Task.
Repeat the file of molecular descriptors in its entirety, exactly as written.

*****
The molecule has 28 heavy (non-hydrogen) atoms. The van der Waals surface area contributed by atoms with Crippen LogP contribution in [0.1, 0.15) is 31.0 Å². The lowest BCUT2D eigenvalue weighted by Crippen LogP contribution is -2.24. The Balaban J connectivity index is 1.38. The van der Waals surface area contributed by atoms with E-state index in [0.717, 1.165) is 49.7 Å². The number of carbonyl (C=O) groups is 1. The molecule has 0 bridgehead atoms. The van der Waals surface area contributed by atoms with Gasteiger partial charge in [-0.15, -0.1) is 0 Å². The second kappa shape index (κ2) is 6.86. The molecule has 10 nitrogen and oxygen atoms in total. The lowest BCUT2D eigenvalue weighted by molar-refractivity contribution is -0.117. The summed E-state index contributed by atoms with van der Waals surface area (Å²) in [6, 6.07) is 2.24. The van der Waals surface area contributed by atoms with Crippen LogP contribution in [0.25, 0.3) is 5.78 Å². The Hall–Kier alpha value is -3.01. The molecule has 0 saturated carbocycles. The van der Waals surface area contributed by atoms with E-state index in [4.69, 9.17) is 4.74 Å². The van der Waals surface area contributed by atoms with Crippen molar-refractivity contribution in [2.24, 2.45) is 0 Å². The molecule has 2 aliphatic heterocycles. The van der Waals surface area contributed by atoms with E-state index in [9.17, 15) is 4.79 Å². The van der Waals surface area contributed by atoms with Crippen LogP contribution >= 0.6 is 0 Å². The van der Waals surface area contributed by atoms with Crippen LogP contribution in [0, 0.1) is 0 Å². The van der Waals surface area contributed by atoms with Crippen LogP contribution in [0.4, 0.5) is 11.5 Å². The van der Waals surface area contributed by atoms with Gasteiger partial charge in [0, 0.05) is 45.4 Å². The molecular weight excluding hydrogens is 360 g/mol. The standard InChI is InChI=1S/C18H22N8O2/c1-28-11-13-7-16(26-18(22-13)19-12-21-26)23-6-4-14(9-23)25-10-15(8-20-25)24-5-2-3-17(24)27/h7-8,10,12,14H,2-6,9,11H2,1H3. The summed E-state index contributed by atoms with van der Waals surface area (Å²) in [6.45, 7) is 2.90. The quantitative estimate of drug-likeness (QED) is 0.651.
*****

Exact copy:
The molecule has 28 heavy (non-hydrogen) atoms. The van der Waals surface area contributed by atoms with Crippen LogP contribution in [0.1, 0.15) is 31.0 Å². The lowest BCUT2D eigenvalue weighted by Crippen LogP contribution is -2.24. The Balaban J connectivity index is 1.38. The van der Waals surface area contributed by atoms with E-state index in [0.717, 1.165) is 49.7 Å². The number of carbonyl (C=O) groups is 1. The molecule has 0 bridgehead atoms. The van der Waals surface area contributed by atoms with Gasteiger partial charge in [-0.15, -0.1) is 0 Å². The second kappa shape index (κ2) is 6.86. The molecule has 10 nitrogen and oxygen atoms in total. The lowest BCUT2D eigenvalue weighted by molar-refractivity contribution is -0.117. The summed E-state index contributed by atoms with van der Waals surface area (Å²) in [6, 6.07) is 2.24. The van der Waals surface area contributed by atoms with Crippen LogP contribution in [0.25, 0.3) is 5.78 Å². The Hall–Kier alpha value is -3.01. The molecule has 0 saturated carbocycles. The van der Waals surface area contributed by atoms with E-state index in [4.69, 9.17) is 4.74 Å². The van der Waals surface area contributed by atoms with Crippen molar-refractivity contribution in [2.24, 2.45) is 0 Å². The molecule has 2 aliphatic heterocycles. The van der Waals surface area contributed by atoms with E-state index in [9.17, 15) is 4.79 Å². The van der Waals surface area contributed by atoms with Crippen LogP contribution >= 0.6 is 0 Å². The van der Waals surface area contributed by atoms with Crippen LogP contribution in [0, 0.1) is 0 Å². The van der Waals surface area contributed by atoms with Crippen LogP contribution in [0.4, 0.5) is 11.5 Å². The van der Waals surface area contributed by atoms with Gasteiger partial charge in [0, 0.05) is 45.4 Å². The molecular weight excluding hydrogens is 360 g/mol. The standard InChI is InChI=1S/C18H22N8O2/c1-28-11-13-7-16(26-18(22-13)19-12-21-26)23-6-4-14(9-23)25-10-15(8-20-25)24-5-2-3-17(24)27/h7-8,10,12,14H,2-6,9,11H2,1H3. The summed E-state index contributed by atoms with van der Waals surface area (Å²) in [6.45, 7) is 2.90. The quantitative estimate of drug-likeness (QED) is 0.651.